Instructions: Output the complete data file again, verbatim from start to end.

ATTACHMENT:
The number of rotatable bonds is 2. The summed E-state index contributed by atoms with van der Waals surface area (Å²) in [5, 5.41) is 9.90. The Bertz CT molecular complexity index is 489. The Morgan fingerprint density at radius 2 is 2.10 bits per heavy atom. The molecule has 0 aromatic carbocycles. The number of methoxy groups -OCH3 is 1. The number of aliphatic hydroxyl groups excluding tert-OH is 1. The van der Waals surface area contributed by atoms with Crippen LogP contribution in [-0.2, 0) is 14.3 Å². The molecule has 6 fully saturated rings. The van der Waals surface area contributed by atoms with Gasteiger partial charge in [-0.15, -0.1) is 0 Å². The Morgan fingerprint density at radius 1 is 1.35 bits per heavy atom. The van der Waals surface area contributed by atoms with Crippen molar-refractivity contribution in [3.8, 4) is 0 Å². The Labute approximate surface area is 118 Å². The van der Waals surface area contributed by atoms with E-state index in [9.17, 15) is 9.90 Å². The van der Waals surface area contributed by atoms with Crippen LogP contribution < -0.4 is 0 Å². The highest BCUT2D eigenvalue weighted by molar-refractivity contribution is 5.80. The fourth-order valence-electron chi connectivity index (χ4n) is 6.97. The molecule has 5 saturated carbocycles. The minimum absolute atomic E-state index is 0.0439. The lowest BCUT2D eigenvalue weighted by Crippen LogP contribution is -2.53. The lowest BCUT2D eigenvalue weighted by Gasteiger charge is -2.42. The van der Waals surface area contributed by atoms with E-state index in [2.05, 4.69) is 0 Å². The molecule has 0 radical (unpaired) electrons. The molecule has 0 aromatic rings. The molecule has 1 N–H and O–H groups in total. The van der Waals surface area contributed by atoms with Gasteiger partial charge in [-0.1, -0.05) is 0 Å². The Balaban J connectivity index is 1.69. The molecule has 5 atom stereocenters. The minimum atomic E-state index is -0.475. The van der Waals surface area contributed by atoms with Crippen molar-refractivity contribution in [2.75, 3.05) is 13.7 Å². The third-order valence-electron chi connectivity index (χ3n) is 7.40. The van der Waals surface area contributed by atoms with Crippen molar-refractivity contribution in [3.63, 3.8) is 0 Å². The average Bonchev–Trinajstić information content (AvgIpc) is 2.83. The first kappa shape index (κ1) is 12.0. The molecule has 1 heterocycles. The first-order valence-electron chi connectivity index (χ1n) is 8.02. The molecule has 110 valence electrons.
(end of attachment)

The number of rotatable bonds is 2. The summed E-state index contributed by atoms with van der Waals surface area (Å²) in [5, 5.41) is 9.90. The Bertz CT molecular complexity index is 489. The Morgan fingerprint density at radius 2 is 2.10 bits per heavy atom. The molecule has 0 aromatic carbocycles. The number of methoxy groups -OCH3 is 1. The number of aliphatic hydroxyl groups excluding tert-OH is 1. The van der Waals surface area contributed by atoms with Crippen LogP contribution in [-0.2, 0) is 14.3 Å². The molecule has 6 fully saturated rings. The van der Waals surface area contributed by atoms with Gasteiger partial charge in [-0.15, -0.1) is 0 Å². The Morgan fingerprint density at radius 1 is 1.35 bits per heavy atom. The van der Waals surface area contributed by atoms with Crippen molar-refractivity contribution in [3.8, 4) is 0 Å². The Labute approximate surface area is 118 Å². The van der Waals surface area contributed by atoms with E-state index in [9.17, 15) is 9.90 Å². The van der Waals surface area contributed by atoms with Crippen LogP contribution < -0.4 is 0 Å². The highest BCUT2D eigenvalue weighted by molar-refractivity contribution is 5.80. The fourth-order valence-electron chi connectivity index (χ4n) is 6.97. The molecule has 5 saturated carbocycles. The minimum absolute atomic E-state index is 0.0439. The lowest BCUT2D eigenvalue weighted by Crippen LogP contribution is -2.53. The lowest BCUT2D eigenvalue weighted by Gasteiger charge is -2.42. The van der Waals surface area contributed by atoms with E-state index in [2.05, 4.69) is 0 Å². The molecule has 0 radical (unpaired) electrons. The molecule has 0 aromatic rings. The molecule has 1 N–H and O–H groups in total. The van der Waals surface area contributed by atoms with Gasteiger partial charge in [-0.1, -0.05) is 0 Å². The Balaban J connectivity index is 1.69. The molecule has 5 atom stereocenters. The minimum atomic E-state index is -0.475. The van der Waals surface area contributed by atoms with Crippen molar-refractivity contribution in [2.75, 3.05) is 13.7 Å². The third-order valence-electron chi connectivity index (χ3n) is 7.40. The van der Waals surface area contributed by atoms with Crippen molar-refractivity contribution in [3.63, 3.8) is 0 Å². The average Bonchev–Trinajstić information content (AvgIpc) is 2.83. The first kappa shape index (κ1) is 12.0. The molecule has 1 heterocycles. The first-order valence-electron chi connectivity index (χ1n) is 8.02. The molecule has 110 valence electrons.